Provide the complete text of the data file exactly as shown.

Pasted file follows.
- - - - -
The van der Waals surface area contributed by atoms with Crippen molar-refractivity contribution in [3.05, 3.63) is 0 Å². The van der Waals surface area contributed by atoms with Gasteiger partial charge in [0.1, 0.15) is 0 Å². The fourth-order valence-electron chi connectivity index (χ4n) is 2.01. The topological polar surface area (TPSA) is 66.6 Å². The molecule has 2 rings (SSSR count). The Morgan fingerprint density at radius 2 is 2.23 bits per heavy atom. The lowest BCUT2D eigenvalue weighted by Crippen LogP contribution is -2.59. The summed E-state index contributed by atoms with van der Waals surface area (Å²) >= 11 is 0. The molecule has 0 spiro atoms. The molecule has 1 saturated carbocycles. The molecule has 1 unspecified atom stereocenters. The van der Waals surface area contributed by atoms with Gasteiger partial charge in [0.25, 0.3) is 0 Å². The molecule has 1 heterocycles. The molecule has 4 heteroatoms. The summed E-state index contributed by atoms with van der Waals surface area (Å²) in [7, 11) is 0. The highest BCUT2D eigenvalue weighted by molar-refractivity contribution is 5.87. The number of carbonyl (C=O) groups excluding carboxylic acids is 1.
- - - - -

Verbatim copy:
The van der Waals surface area contributed by atoms with Crippen molar-refractivity contribution in [3.05, 3.63) is 0 Å². The van der Waals surface area contributed by atoms with Gasteiger partial charge in [0.1, 0.15) is 0 Å². The fourth-order valence-electron chi connectivity index (χ4n) is 2.01. The topological polar surface area (TPSA) is 66.6 Å². The molecule has 2 rings (SSSR count). The Morgan fingerprint density at radius 2 is 2.23 bits per heavy atom. The lowest BCUT2D eigenvalue weighted by Crippen LogP contribution is -2.59. The summed E-state index contributed by atoms with van der Waals surface area (Å²) >= 11 is 0. The molecule has 0 spiro atoms. The molecule has 1 saturated carbocycles. The molecule has 1 unspecified atom stereocenters. The van der Waals surface area contributed by atoms with Gasteiger partial charge in [0.25, 0.3) is 0 Å². The molecule has 1 heterocycles. The molecule has 4 heteroatoms. The summed E-state index contributed by atoms with van der Waals surface area (Å²) in [7, 11) is 0. The highest BCUT2D eigenvalue weighted by molar-refractivity contribution is 5.87. The number of carbonyl (C=O) groups excluding carboxylic acids is 1.